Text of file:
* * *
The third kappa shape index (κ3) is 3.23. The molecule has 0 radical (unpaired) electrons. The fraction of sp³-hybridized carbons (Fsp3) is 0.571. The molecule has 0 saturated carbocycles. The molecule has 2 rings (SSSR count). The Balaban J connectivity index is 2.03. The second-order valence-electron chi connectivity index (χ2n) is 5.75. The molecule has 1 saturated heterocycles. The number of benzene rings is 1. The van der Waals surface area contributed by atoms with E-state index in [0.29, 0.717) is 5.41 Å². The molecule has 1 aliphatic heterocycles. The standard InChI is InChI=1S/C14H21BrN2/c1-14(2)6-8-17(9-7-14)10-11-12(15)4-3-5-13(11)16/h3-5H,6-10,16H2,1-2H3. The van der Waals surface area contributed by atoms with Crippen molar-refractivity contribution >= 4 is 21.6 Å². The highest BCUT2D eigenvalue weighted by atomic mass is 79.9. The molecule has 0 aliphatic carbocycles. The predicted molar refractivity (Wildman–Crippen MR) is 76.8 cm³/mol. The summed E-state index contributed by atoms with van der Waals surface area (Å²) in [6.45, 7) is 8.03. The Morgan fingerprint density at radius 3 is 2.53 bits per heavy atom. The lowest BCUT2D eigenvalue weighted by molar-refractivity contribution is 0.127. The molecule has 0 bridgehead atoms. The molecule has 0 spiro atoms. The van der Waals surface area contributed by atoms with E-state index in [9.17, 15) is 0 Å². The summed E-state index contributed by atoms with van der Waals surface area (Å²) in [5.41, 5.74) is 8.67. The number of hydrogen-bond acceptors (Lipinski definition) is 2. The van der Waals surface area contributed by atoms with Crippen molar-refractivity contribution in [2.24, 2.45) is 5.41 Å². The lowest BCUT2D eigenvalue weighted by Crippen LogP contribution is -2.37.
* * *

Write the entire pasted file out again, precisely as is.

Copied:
The third kappa shape index (κ3) is 3.23. The molecule has 0 radical (unpaired) electrons. The fraction of sp³-hybridized carbons (Fsp3) is 0.571. The molecule has 0 saturated carbocycles. The molecule has 2 rings (SSSR count). The Balaban J connectivity index is 2.03. The second-order valence-electron chi connectivity index (χ2n) is 5.75. The molecule has 1 saturated heterocycles. The number of benzene rings is 1. The van der Waals surface area contributed by atoms with E-state index in [0.29, 0.717) is 5.41 Å². The molecule has 1 aliphatic heterocycles. The standard InChI is InChI=1S/C14H21BrN2/c1-14(2)6-8-17(9-7-14)10-11-12(15)4-3-5-13(11)16/h3-5H,6-10,16H2,1-2H3. The van der Waals surface area contributed by atoms with Crippen molar-refractivity contribution >= 4 is 21.6 Å². The highest BCUT2D eigenvalue weighted by atomic mass is 79.9. The molecule has 0 aliphatic carbocycles. The predicted molar refractivity (Wildman–Crippen MR) is 76.8 cm³/mol. The summed E-state index contributed by atoms with van der Waals surface area (Å²) in [6.45, 7) is 8.03. The Morgan fingerprint density at radius 3 is 2.53 bits per heavy atom. The lowest BCUT2D eigenvalue weighted by molar-refractivity contribution is 0.127. The molecule has 0 bridgehead atoms. The molecule has 0 spiro atoms. The van der Waals surface area contributed by atoms with E-state index in [9.17, 15) is 0 Å². The summed E-state index contributed by atoms with van der Waals surface area (Å²) in [5.41, 5.74) is 8.67. The number of hydrogen-bond acceptors (Lipinski definition) is 2. The van der Waals surface area contributed by atoms with Crippen molar-refractivity contribution in [2.24, 2.45) is 5.41 Å². The lowest BCUT2D eigenvalue weighted by Crippen LogP contribution is -2.37.